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go. As he sourced the new heart for his WRX, some say this is when he went from hum­ble en­gi­neer to mad doc­tor.

As Bar­nett be­came more ac­cli­ma­tized to the JDM com­mu­nity, he heard whis­pers of the leg­endary GT-R and re­al­ized that if he wanted to do some­thing truly dif­fer­ent, the RB26DET pow­er­plant would be the one to have for his cre­ation. One would think that with both cars be­ing AWD, the swap would be at least a lit­tle more straight­for­ward than you're imag­in­ing, but a hole made for a hor­i­zon­tal-four just isn't the same as one meant for the large Nis­san in­line-six. Bar­nett was go­ing to need some qual­i­fied help to get this done, and luck­ily, he knew just the right group of peo­ple.

Be­ing an en­tre­pre­neur that's heav­ily in­volved with the au­to­mo­tive com­mu­nity, Bar­nett knows quite a few tal­ented lo­cal in­di­vid­u­als that have headed up their own busi­nesses, and calls many of them friends. Dave Brown of FAST of West Chester was one buddy that was in­stru­men­tal in achiev­ing the Godzilla trans­plant.

“His ex­pe­ri­ence, as well as his abil­ity to do the im­pos­si­ble, made the easy de­ci­sion for me to have him per­form the mo­tor swap,” Bar­nett says of Brown. “The guys at FAST of West Chester did a fan­tas­tic job de­cid­ing the proper steps to fit the mo­tor and trans into the car. Some days con­sisted of mock­ing the mo­tor into place and just star­ing at it for a few hours, and some days con­sisted of pulling the mo­tor in and out and cut­ting along the way.”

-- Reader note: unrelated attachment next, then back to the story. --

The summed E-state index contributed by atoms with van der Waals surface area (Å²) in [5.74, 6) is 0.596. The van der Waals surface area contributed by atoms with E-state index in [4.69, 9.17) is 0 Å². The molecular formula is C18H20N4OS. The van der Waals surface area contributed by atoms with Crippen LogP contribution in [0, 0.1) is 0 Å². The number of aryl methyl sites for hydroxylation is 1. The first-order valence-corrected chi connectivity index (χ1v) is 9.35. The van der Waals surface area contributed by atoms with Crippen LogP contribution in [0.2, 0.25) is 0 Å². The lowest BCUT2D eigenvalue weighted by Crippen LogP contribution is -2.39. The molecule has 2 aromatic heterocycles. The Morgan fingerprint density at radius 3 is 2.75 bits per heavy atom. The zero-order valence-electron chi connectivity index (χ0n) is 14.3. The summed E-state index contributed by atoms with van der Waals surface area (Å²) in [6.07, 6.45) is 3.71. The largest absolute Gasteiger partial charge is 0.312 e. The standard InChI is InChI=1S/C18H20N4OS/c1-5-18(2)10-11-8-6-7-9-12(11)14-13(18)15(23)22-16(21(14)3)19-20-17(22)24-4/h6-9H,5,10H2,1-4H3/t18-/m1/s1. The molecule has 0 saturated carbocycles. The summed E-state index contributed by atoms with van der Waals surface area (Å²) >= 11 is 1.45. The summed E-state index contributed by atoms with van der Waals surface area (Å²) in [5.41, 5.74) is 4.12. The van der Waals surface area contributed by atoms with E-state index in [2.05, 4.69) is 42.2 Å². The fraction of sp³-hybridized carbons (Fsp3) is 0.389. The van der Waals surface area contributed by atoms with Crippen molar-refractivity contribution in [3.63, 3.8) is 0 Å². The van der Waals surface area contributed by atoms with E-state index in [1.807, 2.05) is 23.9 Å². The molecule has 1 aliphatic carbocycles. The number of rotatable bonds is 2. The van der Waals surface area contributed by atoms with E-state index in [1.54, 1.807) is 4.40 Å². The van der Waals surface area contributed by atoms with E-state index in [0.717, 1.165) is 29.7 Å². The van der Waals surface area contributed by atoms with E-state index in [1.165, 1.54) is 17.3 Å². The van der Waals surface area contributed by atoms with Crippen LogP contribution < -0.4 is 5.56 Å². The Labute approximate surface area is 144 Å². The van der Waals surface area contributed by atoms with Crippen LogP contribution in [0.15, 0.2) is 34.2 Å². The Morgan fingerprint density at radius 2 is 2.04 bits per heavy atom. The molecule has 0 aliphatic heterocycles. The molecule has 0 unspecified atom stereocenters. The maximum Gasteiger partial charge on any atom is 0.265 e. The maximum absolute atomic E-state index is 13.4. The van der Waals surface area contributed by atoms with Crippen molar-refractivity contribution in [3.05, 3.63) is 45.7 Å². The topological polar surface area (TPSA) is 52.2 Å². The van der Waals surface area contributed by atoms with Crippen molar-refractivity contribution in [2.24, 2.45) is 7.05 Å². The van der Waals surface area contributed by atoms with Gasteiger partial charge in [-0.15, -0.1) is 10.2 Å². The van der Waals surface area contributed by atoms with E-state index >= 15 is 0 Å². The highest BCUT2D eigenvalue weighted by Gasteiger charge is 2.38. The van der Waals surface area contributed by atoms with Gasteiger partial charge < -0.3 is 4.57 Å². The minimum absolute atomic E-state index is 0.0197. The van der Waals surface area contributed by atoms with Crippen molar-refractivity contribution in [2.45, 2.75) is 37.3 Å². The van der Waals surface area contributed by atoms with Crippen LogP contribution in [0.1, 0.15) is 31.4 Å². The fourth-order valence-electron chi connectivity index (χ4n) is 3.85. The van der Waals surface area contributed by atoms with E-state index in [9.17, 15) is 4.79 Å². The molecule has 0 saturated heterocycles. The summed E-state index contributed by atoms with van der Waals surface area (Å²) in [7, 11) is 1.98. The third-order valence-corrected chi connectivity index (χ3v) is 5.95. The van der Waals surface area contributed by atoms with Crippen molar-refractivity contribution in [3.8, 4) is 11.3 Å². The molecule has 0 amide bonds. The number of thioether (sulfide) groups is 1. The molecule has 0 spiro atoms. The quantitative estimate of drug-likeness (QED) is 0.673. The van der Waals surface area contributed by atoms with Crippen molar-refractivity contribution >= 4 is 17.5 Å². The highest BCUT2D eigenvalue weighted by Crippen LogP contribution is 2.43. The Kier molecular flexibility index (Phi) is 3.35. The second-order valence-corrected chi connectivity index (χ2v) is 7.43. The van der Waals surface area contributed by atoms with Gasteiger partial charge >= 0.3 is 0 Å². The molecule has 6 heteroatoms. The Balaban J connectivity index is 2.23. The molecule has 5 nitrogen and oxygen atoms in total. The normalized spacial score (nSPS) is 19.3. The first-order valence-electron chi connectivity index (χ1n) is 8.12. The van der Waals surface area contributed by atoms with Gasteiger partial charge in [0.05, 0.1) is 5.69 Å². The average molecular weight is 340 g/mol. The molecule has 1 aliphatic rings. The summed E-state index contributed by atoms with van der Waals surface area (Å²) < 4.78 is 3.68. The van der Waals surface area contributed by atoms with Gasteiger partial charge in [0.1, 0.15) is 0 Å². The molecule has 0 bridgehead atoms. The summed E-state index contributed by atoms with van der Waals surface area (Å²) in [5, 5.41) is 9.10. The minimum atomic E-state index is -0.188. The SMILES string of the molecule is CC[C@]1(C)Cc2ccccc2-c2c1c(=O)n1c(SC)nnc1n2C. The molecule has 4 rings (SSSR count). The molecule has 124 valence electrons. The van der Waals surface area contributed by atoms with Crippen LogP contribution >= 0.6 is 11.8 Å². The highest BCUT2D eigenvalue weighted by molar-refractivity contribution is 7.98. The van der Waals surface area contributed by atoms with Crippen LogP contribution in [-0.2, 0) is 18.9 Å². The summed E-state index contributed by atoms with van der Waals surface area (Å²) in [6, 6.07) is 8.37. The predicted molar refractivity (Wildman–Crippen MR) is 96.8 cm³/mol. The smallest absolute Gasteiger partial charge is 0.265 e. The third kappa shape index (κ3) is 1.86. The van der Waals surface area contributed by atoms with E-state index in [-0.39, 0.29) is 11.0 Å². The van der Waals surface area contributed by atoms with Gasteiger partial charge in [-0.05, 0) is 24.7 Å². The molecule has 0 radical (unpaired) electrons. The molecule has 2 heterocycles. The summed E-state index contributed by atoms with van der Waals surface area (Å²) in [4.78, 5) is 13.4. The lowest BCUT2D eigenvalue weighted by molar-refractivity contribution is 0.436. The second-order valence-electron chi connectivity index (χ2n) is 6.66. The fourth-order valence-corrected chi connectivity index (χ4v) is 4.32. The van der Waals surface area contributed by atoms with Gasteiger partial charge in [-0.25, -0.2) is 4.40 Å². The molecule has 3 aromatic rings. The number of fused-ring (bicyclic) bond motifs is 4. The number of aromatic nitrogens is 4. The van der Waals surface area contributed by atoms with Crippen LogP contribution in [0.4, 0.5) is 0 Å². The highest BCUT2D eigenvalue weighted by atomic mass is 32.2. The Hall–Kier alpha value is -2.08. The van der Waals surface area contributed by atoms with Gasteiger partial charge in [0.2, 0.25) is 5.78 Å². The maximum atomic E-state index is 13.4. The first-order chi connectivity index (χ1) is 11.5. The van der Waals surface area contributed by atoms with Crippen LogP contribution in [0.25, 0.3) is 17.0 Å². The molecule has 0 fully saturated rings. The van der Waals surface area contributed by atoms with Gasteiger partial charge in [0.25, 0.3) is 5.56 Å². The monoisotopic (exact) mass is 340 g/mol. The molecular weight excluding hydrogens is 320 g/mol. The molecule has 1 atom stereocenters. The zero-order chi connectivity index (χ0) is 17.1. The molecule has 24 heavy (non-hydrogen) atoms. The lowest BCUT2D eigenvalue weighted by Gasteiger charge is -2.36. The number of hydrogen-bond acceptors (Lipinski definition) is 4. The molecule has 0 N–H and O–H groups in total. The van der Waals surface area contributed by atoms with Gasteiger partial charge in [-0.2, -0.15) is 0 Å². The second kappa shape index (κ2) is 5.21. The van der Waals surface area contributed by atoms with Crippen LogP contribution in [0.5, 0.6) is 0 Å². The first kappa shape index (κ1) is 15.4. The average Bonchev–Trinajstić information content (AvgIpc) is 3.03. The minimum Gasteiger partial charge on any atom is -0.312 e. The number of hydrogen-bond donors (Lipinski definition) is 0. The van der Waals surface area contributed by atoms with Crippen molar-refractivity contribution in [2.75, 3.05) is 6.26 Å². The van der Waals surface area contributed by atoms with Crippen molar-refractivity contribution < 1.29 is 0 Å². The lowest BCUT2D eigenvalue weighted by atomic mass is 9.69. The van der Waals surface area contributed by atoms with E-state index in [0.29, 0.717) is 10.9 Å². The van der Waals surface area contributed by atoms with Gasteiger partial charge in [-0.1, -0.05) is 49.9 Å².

The swap was far and away the most chal­leng­ing part of the build, es­pe­cially when try­ing to keep the WRX's all-wheel-drive good­ness. In or­der for the front diff to line up with the Subaru hubs, the RB26 had to be pushed back through the Subaru fire­wall, which re­sulted in a brand-new, cus­tom fire­wall so the GT-R en­gine wasn't tech­ni­cally a pas­sen­ger. As a re­sult of the ex­ten­sion, the steer­ing col­umn, cen­ter con­sole, and front seats were pushed back, fa­cil­i­tat­ing the need for the OBP Rac­ing floor­mounted ped­als. FAST soon found out that the oil pan wouldn't clear the front cross­mem­ber and the chunkier GT-R Ge­trag six-speed and front drive­shaft wouldn't fit the trans­mis­sion tun­nel, so the oil pan was cut and the WRX was swapped to a dry sump setup, while the trans tun­nel was made more ac­com­mo­dat­ing.

Un­for­tu­nately, your usual RB26 turbo kit wasn't go­ing to fit in the en­gine bay of the WRX, even with it shaved and tucked beau­ti­fully, so re­in­force­ments needed to be called in, and Ja­son Schmuck of Schmuck Built heeded call. Spe­cial­iz­ing in forced in­duc­tion fab­ri­ca­tion, Schmuck supplied a one-off turbo kit that would snake around the RB26, as well as a V-mount ra­di­a­tor and in­ter­cooler setup, and the slant-cut ex­haust pipes that I would call hood­exit, if the WRX ever wore a top. With Hal­tech Plat­inum Pro ECU mas­ter­mind­ing the sit­u­a­tion and a Borg Warner EFR 9174 twin-scroll snail pro­vid­ing the whoosh, the newly-homed wail­ing six-cylin­der un­leashes a stag­ger­ing 713 horse­power and 568 lb-ft of torque to all wheels.

“I started with one of the most pop­u­lar sport com­pact cars, the

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